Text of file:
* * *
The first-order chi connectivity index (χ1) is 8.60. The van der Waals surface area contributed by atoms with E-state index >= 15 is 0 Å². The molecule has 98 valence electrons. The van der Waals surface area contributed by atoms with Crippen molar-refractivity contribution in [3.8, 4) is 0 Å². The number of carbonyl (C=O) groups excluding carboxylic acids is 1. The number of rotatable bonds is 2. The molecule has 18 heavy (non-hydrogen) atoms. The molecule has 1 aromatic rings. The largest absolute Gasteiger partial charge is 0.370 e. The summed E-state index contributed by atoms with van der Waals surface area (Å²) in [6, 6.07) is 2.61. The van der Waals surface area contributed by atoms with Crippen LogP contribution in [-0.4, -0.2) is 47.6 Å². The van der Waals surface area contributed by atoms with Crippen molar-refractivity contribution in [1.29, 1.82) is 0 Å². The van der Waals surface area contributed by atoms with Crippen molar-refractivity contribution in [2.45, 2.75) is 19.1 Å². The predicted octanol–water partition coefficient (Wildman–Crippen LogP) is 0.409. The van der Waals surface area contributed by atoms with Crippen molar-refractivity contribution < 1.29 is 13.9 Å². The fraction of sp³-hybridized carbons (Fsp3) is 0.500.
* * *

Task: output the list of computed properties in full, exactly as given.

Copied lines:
The first-order chi connectivity index (χ1) is 8.60. The van der Waals surface area contributed by atoms with E-state index >= 15 is 0 Å². The molecule has 98 valence electrons. The van der Waals surface area contributed by atoms with Crippen molar-refractivity contribution in [3.8, 4) is 0 Å². The number of carbonyl (C=O) groups excluding carboxylic acids is 1. The number of rotatable bonds is 2. The molecule has 18 heavy (non-hydrogen) atoms. The molecule has 1 aromatic rings. The largest absolute Gasteiger partial charge is 0.370 e. The summed E-state index contributed by atoms with van der Waals surface area (Å²) in [6, 6.07) is 2.61. The van der Waals surface area contributed by atoms with Crippen LogP contribution in [-0.4, -0.2) is 47.6 Å². The van der Waals surface area contributed by atoms with Crippen molar-refractivity contribution in [1.29, 1.82) is 0 Å². The van der Waals surface area contributed by atoms with Crippen molar-refractivity contribution in [2.45, 2.75) is 19.1 Å². The predicted octanol–water partition coefficient (Wildman–Crippen LogP) is 0.409. The van der Waals surface area contributed by atoms with Crippen molar-refractivity contribution < 1.29 is 13.9 Å². The fraction of sp³-hybridized carbons (Fsp3) is 0.500.